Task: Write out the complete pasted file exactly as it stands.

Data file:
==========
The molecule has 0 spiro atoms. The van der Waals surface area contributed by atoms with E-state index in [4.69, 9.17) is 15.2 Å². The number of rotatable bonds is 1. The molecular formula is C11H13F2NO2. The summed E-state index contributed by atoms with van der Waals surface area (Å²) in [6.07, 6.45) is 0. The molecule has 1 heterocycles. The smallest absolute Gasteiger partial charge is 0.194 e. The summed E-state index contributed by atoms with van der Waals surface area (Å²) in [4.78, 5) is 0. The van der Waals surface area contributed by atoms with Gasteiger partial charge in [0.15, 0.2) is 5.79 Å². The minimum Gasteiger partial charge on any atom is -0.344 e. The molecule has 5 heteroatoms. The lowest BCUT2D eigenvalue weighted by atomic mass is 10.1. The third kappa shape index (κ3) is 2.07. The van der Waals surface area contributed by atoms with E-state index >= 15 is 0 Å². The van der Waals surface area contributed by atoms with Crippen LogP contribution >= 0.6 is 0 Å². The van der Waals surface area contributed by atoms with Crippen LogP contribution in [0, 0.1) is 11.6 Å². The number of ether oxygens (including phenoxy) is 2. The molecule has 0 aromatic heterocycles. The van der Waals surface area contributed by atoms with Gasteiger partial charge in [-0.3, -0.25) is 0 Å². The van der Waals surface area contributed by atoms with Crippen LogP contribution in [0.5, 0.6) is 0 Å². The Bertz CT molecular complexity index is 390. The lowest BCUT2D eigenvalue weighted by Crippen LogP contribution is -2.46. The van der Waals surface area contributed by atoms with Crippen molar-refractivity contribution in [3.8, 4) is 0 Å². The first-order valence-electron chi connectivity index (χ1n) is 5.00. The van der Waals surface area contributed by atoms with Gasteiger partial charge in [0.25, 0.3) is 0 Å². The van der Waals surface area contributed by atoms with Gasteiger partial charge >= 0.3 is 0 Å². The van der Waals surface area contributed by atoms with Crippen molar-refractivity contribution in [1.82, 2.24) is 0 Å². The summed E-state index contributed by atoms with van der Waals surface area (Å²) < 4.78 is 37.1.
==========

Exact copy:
The molecule has 0 spiro atoms. The van der Waals surface area contributed by atoms with E-state index in [4.69, 9.17) is 15.2 Å². The number of rotatable bonds is 1. The molecular formula is C11H13F2NO2. The summed E-state index contributed by atoms with van der Waals surface area (Å²) in [6.07, 6.45) is 0. The molecule has 1 heterocycles. The smallest absolute Gasteiger partial charge is 0.194 e. The summed E-state index contributed by atoms with van der Waals surface area (Å²) in [4.78, 5) is 0. The van der Waals surface area contributed by atoms with Gasteiger partial charge in [0.15, 0.2) is 5.79 Å². The minimum Gasteiger partial charge on any atom is -0.344 e. The molecule has 5 heteroatoms. The lowest BCUT2D eigenvalue weighted by atomic mass is 10.1. The third kappa shape index (κ3) is 2.07. The van der Waals surface area contributed by atoms with E-state index >= 15 is 0 Å². The van der Waals surface area contributed by atoms with Crippen LogP contribution >= 0.6 is 0 Å². The van der Waals surface area contributed by atoms with Crippen LogP contribution in [0, 0.1) is 11.6 Å². The number of ether oxygens (including phenoxy) is 2. The molecule has 0 aromatic heterocycles. The van der Waals surface area contributed by atoms with Gasteiger partial charge in [-0.3, -0.25) is 0 Å². The van der Waals surface area contributed by atoms with Crippen LogP contribution in [0.5, 0.6) is 0 Å². The Bertz CT molecular complexity index is 390. The lowest BCUT2D eigenvalue weighted by Crippen LogP contribution is -2.46. The van der Waals surface area contributed by atoms with Crippen molar-refractivity contribution in [3.8, 4) is 0 Å². The first-order valence-electron chi connectivity index (χ1n) is 5.00. The van der Waals surface area contributed by atoms with Gasteiger partial charge in [0.25, 0.3) is 0 Å². The van der Waals surface area contributed by atoms with Gasteiger partial charge >= 0.3 is 0 Å². The van der Waals surface area contributed by atoms with Crippen molar-refractivity contribution in [1.82, 2.24) is 0 Å². The summed E-state index contributed by atoms with van der Waals surface area (Å²) < 4.78 is 37.1.